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Thursday December 01, 2022

Take stand against spitting habit

September 11, 2022

Rawalpindi : Spitting in a public place indicates both absence of civic sense and poor awareness of hygiene practices. Of course, a lot has changed in the last 10-20 years, but the Rawalpindi city residents continue to spit in public.

“People should be made to feel that spitting does not reflect well on them. From a health perspective, spitting can spread infectious agents to others,” says Saad Rizvi, a senior doctor at the Benazir Hospital.

“Educating, sensitising, and disseminating information about the need to stop spitting are vital steps to get rid of the mess. Perhaps we need to have time reserved on prime-time television for health spots that educate people about personal hygiene and good habits,” adds Saad.

“If we want to live in a clean and healthy environment it is based on how we act. A civic sense should be taught to children at a formative age. Apart from this, children should also be taught about cleanliness and hygiene, as they are the best teachers in any social initiative,” says Rada-e-Zahra.

“The government should also engage the services of NGOs and college students in educating people about the hazards of spitting. Like cough and sneeze, droplets from the spit of an infected person can transmit infections to others, especially under favourable conditions,” says Dr. Zaidi from a private hospital.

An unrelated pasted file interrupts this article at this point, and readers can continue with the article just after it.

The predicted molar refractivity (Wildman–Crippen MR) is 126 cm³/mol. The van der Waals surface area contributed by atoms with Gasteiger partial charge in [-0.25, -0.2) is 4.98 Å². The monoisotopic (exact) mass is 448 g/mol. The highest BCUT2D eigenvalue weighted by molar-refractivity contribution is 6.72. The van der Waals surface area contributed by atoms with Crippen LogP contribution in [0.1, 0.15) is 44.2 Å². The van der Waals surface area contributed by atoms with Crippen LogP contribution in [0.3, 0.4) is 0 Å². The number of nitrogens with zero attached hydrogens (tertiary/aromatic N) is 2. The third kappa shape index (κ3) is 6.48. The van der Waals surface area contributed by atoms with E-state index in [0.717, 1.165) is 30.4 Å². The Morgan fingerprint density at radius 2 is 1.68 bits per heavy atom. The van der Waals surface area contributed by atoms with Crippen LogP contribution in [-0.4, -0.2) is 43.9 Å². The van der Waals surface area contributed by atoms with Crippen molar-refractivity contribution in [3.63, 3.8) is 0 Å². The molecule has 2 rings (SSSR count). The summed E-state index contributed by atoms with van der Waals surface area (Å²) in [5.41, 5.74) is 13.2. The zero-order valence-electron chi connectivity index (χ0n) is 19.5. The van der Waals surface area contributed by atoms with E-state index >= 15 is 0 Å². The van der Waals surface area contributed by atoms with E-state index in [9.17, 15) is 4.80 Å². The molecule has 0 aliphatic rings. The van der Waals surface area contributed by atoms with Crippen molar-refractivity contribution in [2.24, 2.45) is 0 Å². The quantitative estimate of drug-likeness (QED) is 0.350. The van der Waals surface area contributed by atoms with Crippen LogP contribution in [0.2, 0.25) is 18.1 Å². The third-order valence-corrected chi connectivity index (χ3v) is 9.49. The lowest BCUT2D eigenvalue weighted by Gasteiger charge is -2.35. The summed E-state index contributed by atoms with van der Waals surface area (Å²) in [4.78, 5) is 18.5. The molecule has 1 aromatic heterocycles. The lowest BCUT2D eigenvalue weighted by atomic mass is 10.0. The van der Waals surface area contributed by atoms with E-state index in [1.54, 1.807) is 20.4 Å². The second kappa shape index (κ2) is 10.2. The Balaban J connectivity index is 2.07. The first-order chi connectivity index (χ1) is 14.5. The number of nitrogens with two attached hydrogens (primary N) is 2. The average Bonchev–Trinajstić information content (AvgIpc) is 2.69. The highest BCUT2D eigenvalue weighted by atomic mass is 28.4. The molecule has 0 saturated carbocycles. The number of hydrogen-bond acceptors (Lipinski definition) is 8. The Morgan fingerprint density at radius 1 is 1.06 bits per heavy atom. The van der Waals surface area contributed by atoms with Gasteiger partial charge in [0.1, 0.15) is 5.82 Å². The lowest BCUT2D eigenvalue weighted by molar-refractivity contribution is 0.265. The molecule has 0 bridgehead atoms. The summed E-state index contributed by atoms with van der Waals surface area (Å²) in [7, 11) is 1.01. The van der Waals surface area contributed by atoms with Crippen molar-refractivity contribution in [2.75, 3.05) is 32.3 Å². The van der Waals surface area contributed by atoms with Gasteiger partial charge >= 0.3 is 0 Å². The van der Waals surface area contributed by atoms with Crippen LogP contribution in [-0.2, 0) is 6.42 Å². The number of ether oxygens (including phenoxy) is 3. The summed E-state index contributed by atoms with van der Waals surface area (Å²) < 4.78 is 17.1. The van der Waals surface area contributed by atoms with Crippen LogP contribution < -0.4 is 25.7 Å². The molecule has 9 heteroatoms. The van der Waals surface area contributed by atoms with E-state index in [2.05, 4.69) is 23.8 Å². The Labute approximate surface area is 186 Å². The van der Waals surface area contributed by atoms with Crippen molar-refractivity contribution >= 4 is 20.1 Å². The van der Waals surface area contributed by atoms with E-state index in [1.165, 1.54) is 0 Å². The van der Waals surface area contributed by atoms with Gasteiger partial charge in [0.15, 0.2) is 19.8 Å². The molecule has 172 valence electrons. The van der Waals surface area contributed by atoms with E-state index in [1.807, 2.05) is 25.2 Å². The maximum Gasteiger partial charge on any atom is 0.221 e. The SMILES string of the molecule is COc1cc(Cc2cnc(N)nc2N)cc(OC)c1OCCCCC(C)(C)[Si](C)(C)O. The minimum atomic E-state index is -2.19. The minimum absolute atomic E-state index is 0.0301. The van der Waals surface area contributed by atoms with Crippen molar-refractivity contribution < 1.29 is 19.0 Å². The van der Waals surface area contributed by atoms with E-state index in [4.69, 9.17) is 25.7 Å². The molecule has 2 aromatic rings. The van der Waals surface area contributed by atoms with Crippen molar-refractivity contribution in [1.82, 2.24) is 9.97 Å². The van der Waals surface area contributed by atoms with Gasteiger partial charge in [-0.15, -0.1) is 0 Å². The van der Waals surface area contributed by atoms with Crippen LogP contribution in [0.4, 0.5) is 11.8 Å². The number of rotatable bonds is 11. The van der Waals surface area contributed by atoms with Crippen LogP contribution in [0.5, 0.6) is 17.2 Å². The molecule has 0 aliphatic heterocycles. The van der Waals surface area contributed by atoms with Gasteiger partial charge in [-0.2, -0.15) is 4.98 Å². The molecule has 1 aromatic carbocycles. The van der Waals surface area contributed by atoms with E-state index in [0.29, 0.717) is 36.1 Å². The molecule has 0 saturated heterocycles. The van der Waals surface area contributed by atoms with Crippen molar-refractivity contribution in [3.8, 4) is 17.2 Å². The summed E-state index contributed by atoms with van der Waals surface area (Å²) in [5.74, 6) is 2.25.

“Social organizations should flag off an awareness drive in collaboration with several associations to enlighten citizens about the harmful effects of spitting in public places. Citizens should stop the habit of spitting in public places in the city. Reckless spitting leads to the spread of coronavirus, tuberculosis among other diseases,” says Ambar Ali, a doctor.

“Spitting at pedestrian tracks, bus stands, traffic signals, and such other places ruin the city’s beauty and cleanliness. Keeping the city clean is a collective responsibility. If the city is kept clean, it is good for all of us and this calls for cooperation from all citizens,” says Ghazala Hussain from a welfare organization.

“For many, seeing someone, spit in the street is unpleasant. It is considered by many to be ugly, anti-social, and potentially disease spreading. People with a mouthful of phlegm regularly break this social taboo,” says Seemen Ali.

“While spitting at people is manifestly unacceptable, the mere act of spitting on the pavement is the worst. It is not socially acceptable; it is a gruesome piece of anti-social behaviour. It is my belief that most people find spitting a wholly obnoxious, filthy habit which can spread germs and causes health issues, so spitting is unhealthy,” says Najmul Hasan.

Batool Welfare Trust raised the awareness drive with the help of 20 plus associations dedicated to creating awareness on this subject, but most of the city residents have not changed their habit of spitting,” laments Zafar Mehdi.

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